Dallas Police Chief David Brown says Sergeant Stormy Magiera inappropriately used her TASER during an arrest, fabricated a robbery to explain shooting at someone while apparently trying to buy hydrocodone on the street, and family violence.

Magiera has the right to appeal her firing.

BJ Austin, KERA News

Dallas Water Bills Could Go Up For Biggest Users

Dallas residential water customers who use the most pay the highest rates. And they may go even higher. The Dallas City Council is considering adding a “fifth” pricing tier – higher rates for those who use more than 30 thousand gallons a month.

But Council member Ann Margolin is against it.

Margolin: Tier Four is already paying almost three times as much as Tier One. One person’s paying $1.68 for that thousand and another is paying $6.25 for the same thousand gallons.

Councilman Scott Griggs wants the highest users to pay more.

Councilman Jerry Allen says another top tier would cut consumption by less than “half-a-percent.” He says a better idea is to make twice weekly watering permanent. He says that would cut water use by 12%.

Any rate change must be approved by the full city council, and would take effect October 1st.

BJ Austin, KERA News

Dallas Fair Park: A “Top Ten” Great American Place

Dallas’ Fair Park is on the 2011 list of Great American Places.

The list is compiled by the American Planning Association, which cites the park’s historic collection of Art Deco architecture, it’s museums, the Music Hall and the Cotton Bowl.

Friends of Fair Park director Craig Holcomb says it’s a very prestigious award, and he hopes people take note.

Holcomb: This is the kind of thing that affirms to the Dallas community how important Fair Park really is. We all take it for granted. But to get a national award saying we’re one of the ten best public spaces, says you know, this is really something special. This is not something you can put together overnight.

The award was presented at City Hall yesterday to a large crowd of Fair park fans.

BJ Austin, KERA News

Retail gasoline prices up 1 cent across Texas

Retail gasoline prices are a penny higher across Texas this week, a slight slowing of the upward trend statewide.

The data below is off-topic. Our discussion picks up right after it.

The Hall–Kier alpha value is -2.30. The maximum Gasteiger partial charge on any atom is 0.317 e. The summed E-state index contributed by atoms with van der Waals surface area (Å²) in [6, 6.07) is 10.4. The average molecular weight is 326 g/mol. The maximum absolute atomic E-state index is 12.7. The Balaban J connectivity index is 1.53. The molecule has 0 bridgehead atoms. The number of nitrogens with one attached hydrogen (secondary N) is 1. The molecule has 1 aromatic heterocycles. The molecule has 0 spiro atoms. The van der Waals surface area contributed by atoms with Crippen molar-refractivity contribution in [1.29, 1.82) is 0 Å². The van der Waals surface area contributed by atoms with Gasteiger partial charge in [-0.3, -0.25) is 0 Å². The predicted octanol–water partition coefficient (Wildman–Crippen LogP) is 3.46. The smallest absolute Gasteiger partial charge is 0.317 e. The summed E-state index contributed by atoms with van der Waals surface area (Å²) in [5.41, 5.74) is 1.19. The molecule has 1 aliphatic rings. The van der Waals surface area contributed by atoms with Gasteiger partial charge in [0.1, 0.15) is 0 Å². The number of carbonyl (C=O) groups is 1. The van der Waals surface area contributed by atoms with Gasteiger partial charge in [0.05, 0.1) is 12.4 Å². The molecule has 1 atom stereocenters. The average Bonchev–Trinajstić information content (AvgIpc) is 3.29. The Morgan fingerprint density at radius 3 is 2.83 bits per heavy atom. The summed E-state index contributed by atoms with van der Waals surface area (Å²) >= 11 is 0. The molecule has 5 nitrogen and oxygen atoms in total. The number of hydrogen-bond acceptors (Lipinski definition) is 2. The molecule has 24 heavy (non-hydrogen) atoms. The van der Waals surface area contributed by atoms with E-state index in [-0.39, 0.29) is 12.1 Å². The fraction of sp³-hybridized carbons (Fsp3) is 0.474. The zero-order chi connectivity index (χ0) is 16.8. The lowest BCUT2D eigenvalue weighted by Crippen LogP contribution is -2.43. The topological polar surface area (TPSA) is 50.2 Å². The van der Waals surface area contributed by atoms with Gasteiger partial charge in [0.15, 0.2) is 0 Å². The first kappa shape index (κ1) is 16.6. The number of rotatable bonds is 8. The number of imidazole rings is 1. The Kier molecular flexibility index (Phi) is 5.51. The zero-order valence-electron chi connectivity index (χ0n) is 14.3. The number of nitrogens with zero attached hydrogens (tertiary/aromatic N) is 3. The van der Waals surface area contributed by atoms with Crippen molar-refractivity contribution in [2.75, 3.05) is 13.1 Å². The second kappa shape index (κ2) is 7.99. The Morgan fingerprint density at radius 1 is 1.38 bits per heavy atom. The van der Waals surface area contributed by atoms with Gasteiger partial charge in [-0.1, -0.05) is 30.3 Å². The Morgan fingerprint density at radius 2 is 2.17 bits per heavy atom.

AAA Texas on Thursday reported the average price at the pump statewide was $3.39 per gallon.

The association says nationwide gasoline prices increased 4 cents, to settle at an average $3.49.

The statewide average price is a dime less than the national average.

Texarkana has the most expensive gasoline statewide, at $3.42 a gallon. Amarillo again has the least expensive in the latest survey, at $3.18 per gallon.

AAA says a drop in the demand for gasoline nationwide has prompted refiners to cut back on production, resulting in rising fuel prices for motorists.

AP

Top Texas Officials Warn Of Power Plant Shortages

The private companies that generate electricity in Texas are not building enough new capacity to meet the state's needs.

Donna Nelson, the chairwoman of the Public Utilities Commission, said that low natural gas prices and difficulty getting financing for new projects are the main culprits. The Texas electricity market encourages competition among private generators.

Making matters worse are last summer's extremely hot summer and the ongoing drought.

The CEO of the Electric Reliability Council of Texas, Tripp Doggett, said that Texas will not have enough reserve power from 2013 onward, making the possibility of rolling blackout more likely.

Nelson and Doggett told Texas lawmakers Thursday that they are examining how to encourage construction of new power plants by updating market rules. They also said they are encouraging greater conservation.

AP

States, banks reach foreclosure-abuse settlement

Federal officials say the five largest mortgage lenders have reached a $25 billion settlement with 49 states over foreclosure abuses that took place after the housing bubble burst. They will have three years to fulfill the terms of the landmark deal announced Thursday.

The deal also ends a separate investigation into Bank of America and Countrywide for inflating appraisals of loans from 2003 through most of 2009. Bank of America will pay $1 billion to settle that federal probe.

Oklahoma is the lone holdout and will receive no money.

AP

Spring rain unlikely for Texas despite La Nina end

La Nina will soon come to an end -- but don't expect spring showers in drought-stricken Texas.

The Climate Prediction Center announced Thursday that La Nina will dissipate between March and May. It brings less rainfall and warmer-than-normal temperatures, but its departure won't lead to immediate weather changes.

Victor Murphy of the National Weather Service says La Nina conditions are expected to remain in Texas the next several months. That's why forecasts show below-normal rainfall across the state this spring -- usually the wettest months of the year.

He says rain could come this summer and fall. It's not expected to end the severe drought that's plagued the state for more than a year.

But December and January rainfall has eased drought conditions in parts of Texas.

AP